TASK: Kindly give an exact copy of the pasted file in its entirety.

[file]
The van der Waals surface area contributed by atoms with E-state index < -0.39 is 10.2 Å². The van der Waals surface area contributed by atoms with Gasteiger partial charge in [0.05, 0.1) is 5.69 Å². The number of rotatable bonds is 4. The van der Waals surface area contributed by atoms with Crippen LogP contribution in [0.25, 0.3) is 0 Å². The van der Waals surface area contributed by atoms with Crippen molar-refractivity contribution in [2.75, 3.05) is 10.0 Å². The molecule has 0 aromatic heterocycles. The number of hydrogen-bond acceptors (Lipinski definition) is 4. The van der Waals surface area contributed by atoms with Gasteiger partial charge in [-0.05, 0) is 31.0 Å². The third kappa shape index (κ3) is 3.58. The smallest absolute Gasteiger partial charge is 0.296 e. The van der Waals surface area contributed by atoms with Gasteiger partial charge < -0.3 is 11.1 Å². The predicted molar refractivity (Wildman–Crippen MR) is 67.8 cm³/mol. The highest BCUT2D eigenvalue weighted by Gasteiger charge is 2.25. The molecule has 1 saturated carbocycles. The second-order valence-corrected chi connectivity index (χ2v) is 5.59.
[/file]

The van der Waals surface area contributed by atoms with E-state index < -0.39 is 10.2 Å². The van der Waals surface area contributed by atoms with Gasteiger partial charge in [0.05, 0.1) is 5.69 Å². The number of rotatable bonds is 4. The van der Waals surface area contributed by atoms with Crippen LogP contribution in [0.25, 0.3) is 0 Å². The van der Waals surface area contributed by atoms with Crippen molar-refractivity contribution in [2.75, 3.05) is 10.0 Å². The molecule has 0 aromatic heterocycles. The number of hydrogen-bond acceptors (Lipinski definition) is 4. The van der Waals surface area contributed by atoms with Gasteiger partial charge in [-0.05, 0) is 31.0 Å². The third kappa shape index (κ3) is 3.58. The smallest absolute Gasteiger partial charge is 0.296 e. The van der Waals surface area contributed by atoms with Gasteiger partial charge < -0.3 is 11.1 Å². The predicted molar refractivity (Wildman–Crippen MR) is 67.8 cm³/mol. The highest BCUT2D eigenvalue weighted by Gasteiger charge is 2.25. The molecule has 1 saturated carbocycles. The second-order valence-corrected chi connectivity index (χ2v) is 5.59.